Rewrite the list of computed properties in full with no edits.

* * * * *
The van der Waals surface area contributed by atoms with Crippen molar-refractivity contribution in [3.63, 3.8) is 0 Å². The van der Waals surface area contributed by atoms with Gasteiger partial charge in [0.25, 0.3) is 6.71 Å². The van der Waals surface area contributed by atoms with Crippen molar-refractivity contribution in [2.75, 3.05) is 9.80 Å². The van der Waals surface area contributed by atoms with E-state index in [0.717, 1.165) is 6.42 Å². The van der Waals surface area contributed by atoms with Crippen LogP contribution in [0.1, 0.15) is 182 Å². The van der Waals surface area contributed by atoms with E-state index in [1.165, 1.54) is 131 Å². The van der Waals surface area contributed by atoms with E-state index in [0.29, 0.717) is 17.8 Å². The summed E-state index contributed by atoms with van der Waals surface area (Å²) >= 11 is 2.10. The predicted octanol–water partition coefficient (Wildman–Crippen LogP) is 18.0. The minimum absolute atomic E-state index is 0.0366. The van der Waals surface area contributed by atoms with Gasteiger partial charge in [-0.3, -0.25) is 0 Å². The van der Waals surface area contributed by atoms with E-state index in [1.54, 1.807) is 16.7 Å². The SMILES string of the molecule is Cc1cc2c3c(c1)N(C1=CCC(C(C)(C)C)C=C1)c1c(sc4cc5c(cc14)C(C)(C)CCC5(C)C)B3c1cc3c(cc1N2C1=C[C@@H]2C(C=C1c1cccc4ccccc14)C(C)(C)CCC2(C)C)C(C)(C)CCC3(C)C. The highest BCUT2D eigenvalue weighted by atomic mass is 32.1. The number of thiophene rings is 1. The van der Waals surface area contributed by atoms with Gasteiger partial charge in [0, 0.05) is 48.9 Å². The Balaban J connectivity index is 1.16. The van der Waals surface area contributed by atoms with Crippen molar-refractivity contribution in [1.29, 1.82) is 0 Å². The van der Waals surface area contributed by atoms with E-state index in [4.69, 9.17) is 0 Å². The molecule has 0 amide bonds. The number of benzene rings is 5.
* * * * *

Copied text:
The van der Waals surface area contributed by atoms with Crippen molar-refractivity contribution in [3.63, 3.8) is 0 Å². The van der Waals surface area contributed by atoms with Gasteiger partial charge in [0.25, 0.3) is 6.71 Å². The van der Waals surface area contributed by atoms with Crippen molar-refractivity contribution in [2.75, 3.05) is 9.80 Å². The van der Waals surface area contributed by atoms with E-state index in [0.717, 1.165) is 6.42 Å². The van der Waals surface area contributed by atoms with Crippen LogP contribution in [0.1, 0.15) is 182 Å². The van der Waals surface area contributed by atoms with E-state index in [1.165, 1.54) is 131 Å². The van der Waals surface area contributed by atoms with E-state index in [0.29, 0.717) is 17.8 Å². The summed E-state index contributed by atoms with van der Waals surface area (Å²) >= 11 is 2.10. The predicted octanol–water partition coefficient (Wildman–Crippen LogP) is 18.0. The minimum absolute atomic E-state index is 0.0366. The van der Waals surface area contributed by atoms with Gasteiger partial charge in [-0.3, -0.25) is 0 Å². The van der Waals surface area contributed by atoms with E-state index in [1.54, 1.807) is 16.7 Å². The SMILES string of the molecule is Cc1cc2c3c(c1)N(C1=CCC(C(C)(C)C)C=C1)c1c(sc4cc5c(cc14)C(C)(C)CCC5(C)C)B3c1cc3c(cc1N2C1=C[C@@H]2C(C=C1c1cccc4ccccc14)C(C)(C)CCC2(C)C)C(C)(C)CCC3(C)C. The highest BCUT2D eigenvalue weighted by atomic mass is 32.1. The number of thiophene rings is 1. The van der Waals surface area contributed by atoms with Gasteiger partial charge in [0, 0.05) is 48.9 Å². The Balaban J connectivity index is 1.16. The van der Waals surface area contributed by atoms with Crippen molar-refractivity contribution in [1.29, 1.82) is 0 Å². The van der Waals surface area contributed by atoms with E-state index in [4.69, 9.17) is 0 Å². The molecule has 0 amide bonds. The number of benzene rings is 5.